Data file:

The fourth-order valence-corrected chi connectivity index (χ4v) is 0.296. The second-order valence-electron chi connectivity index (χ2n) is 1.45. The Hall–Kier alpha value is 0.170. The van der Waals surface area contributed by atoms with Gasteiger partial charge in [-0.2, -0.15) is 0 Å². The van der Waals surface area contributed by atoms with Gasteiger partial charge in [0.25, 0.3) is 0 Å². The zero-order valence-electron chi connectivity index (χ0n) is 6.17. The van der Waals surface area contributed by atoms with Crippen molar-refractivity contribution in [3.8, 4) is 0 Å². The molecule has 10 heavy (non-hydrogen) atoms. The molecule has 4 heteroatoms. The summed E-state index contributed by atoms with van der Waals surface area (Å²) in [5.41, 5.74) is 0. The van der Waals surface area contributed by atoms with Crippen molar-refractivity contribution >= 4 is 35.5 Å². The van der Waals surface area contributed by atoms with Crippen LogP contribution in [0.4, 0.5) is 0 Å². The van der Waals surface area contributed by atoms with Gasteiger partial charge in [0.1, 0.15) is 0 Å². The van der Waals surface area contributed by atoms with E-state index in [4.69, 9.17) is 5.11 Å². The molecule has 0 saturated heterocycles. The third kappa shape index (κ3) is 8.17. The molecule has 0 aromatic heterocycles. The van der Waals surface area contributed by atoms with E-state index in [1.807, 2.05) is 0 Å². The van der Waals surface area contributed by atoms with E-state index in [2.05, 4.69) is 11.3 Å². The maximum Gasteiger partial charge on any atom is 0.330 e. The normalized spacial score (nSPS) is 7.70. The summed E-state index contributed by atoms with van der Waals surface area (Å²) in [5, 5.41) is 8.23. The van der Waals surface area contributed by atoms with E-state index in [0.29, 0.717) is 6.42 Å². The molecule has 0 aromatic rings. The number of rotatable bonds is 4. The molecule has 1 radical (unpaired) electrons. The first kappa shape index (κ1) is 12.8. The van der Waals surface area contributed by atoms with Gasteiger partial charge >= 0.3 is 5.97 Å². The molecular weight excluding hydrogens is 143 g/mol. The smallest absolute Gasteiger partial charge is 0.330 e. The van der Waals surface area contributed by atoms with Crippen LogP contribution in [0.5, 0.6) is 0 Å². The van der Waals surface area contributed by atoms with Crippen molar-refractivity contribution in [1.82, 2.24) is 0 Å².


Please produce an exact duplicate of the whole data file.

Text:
The fourth-order valence-corrected chi connectivity index (χ4v) is 0.296. The second-order valence-electron chi connectivity index (χ2n) is 1.45. The Hall–Kier alpha value is 0.170. The van der Waals surface area contributed by atoms with Gasteiger partial charge in [-0.2, -0.15) is 0 Å². The van der Waals surface area contributed by atoms with Gasteiger partial charge in [0.25, 0.3) is 0 Å². The zero-order valence-electron chi connectivity index (χ0n) is 6.17. The van der Waals surface area contributed by atoms with Crippen molar-refractivity contribution in [3.8, 4) is 0 Å². The molecule has 10 heavy (non-hydrogen) atoms. The molecule has 4 heteroatoms. The summed E-state index contributed by atoms with van der Waals surface area (Å²) in [5.41, 5.74) is 0. The van der Waals surface area contributed by atoms with Crippen molar-refractivity contribution >= 4 is 35.5 Å². The van der Waals surface area contributed by atoms with Crippen LogP contribution in [0.4, 0.5) is 0 Å². The van der Waals surface area contributed by atoms with Gasteiger partial charge in [0.1, 0.15) is 0 Å². The van der Waals surface area contributed by atoms with E-state index in [4.69, 9.17) is 5.11 Å². The molecule has 0 saturated heterocycles. The third kappa shape index (κ3) is 8.17. The molecule has 0 aromatic heterocycles. The van der Waals surface area contributed by atoms with E-state index in [1.807, 2.05) is 0 Å². The van der Waals surface area contributed by atoms with E-state index in [2.05, 4.69) is 11.3 Å². The maximum Gasteiger partial charge on any atom is 0.330 e. The normalized spacial score (nSPS) is 7.70. The summed E-state index contributed by atoms with van der Waals surface area (Å²) in [5, 5.41) is 8.23. The van der Waals surface area contributed by atoms with E-state index in [0.29, 0.717) is 6.42 Å². The molecule has 0 aromatic rings. The number of rotatable bonds is 4. The molecule has 1 radical (unpaired) electrons. The first kappa shape index (κ1) is 12.8. The van der Waals surface area contributed by atoms with Gasteiger partial charge >= 0.3 is 5.97 Å². The molecular weight excluding hydrogens is 143 g/mol. The smallest absolute Gasteiger partial charge is 0.330 e. The van der Waals surface area contributed by atoms with Crippen LogP contribution in [0.5, 0.6) is 0 Å². The van der Waals surface area contributed by atoms with Crippen molar-refractivity contribution in [1.82, 2.24) is 0 Å².